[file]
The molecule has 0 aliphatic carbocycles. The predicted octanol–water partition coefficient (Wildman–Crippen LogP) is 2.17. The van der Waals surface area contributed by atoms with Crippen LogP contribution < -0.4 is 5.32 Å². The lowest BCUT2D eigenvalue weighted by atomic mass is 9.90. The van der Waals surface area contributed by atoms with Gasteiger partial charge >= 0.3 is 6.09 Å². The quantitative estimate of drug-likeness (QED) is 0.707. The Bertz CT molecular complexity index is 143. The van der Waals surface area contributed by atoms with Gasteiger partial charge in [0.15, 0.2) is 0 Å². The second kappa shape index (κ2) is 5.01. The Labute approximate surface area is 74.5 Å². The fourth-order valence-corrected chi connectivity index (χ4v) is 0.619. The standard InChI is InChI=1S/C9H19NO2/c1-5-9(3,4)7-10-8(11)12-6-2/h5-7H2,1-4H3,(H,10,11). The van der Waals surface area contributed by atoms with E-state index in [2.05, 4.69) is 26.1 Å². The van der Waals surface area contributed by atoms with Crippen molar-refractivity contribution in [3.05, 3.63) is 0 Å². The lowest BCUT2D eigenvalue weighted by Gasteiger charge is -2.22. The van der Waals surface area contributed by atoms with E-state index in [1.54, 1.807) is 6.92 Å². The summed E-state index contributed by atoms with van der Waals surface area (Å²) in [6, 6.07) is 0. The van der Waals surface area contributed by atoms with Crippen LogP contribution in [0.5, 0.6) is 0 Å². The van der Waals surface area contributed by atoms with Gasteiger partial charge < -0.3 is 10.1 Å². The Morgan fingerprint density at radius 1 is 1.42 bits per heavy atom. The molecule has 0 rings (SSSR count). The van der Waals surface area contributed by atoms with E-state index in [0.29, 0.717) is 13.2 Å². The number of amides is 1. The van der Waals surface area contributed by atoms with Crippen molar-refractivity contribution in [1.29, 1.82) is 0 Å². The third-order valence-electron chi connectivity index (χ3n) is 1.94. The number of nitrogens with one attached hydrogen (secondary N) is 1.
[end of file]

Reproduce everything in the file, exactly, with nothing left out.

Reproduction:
The molecule has 0 aliphatic carbocycles. The predicted octanol–water partition coefficient (Wildman–Crippen LogP) is 2.17. The van der Waals surface area contributed by atoms with Crippen LogP contribution < -0.4 is 5.32 Å². The lowest BCUT2D eigenvalue weighted by atomic mass is 9.90. The van der Waals surface area contributed by atoms with Gasteiger partial charge >= 0.3 is 6.09 Å². The quantitative estimate of drug-likeness (QED) is 0.707. The Bertz CT molecular complexity index is 143. The van der Waals surface area contributed by atoms with Gasteiger partial charge in [0.15, 0.2) is 0 Å². The second kappa shape index (κ2) is 5.01. The Labute approximate surface area is 74.5 Å². The fourth-order valence-corrected chi connectivity index (χ4v) is 0.619. The standard InChI is InChI=1S/C9H19NO2/c1-5-9(3,4)7-10-8(11)12-6-2/h5-7H2,1-4H3,(H,10,11). The van der Waals surface area contributed by atoms with E-state index in [2.05, 4.69) is 26.1 Å². The van der Waals surface area contributed by atoms with Crippen molar-refractivity contribution in [3.05, 3.63) is 0 Å². The lowest BCUT2D eigenvalue weighted by Gasteiger charge is -2.22. The van der Waals surface area contributed by atoms with E-state index in [1.54, 1.807) is 6.92 Å². The summed E-state index contributed by atoms with van der Waals surface area (Å²) in [6, 6.07) is 0. The van der Waals surface area contributed by atoms with Crippen LogP contribution in [0.5, 0.6) is 0 Å². The van der Waals surface area contributed by atoms with Gasteiger partial charge < -0.3 is 10.1 Å². The Morgan fingerprint density at radius 1 is 1.42 bits per heavy atom. The molecule has 0 rings (SSSR count). The van der Waals surface area contributed by atoms with E-state index in [0.29, 0.717) is 13.2 Å². The number of amides is 1. The van der Waals surface area contributed by atoms with Crippen molar-refractivity contribution in [1.29, 1.82) is 0 Å². The third-order valence-electron chi connectivity index (χ3n) is 1.94. The number of nitrogens with one attached hydrogen (secondary N) is 1.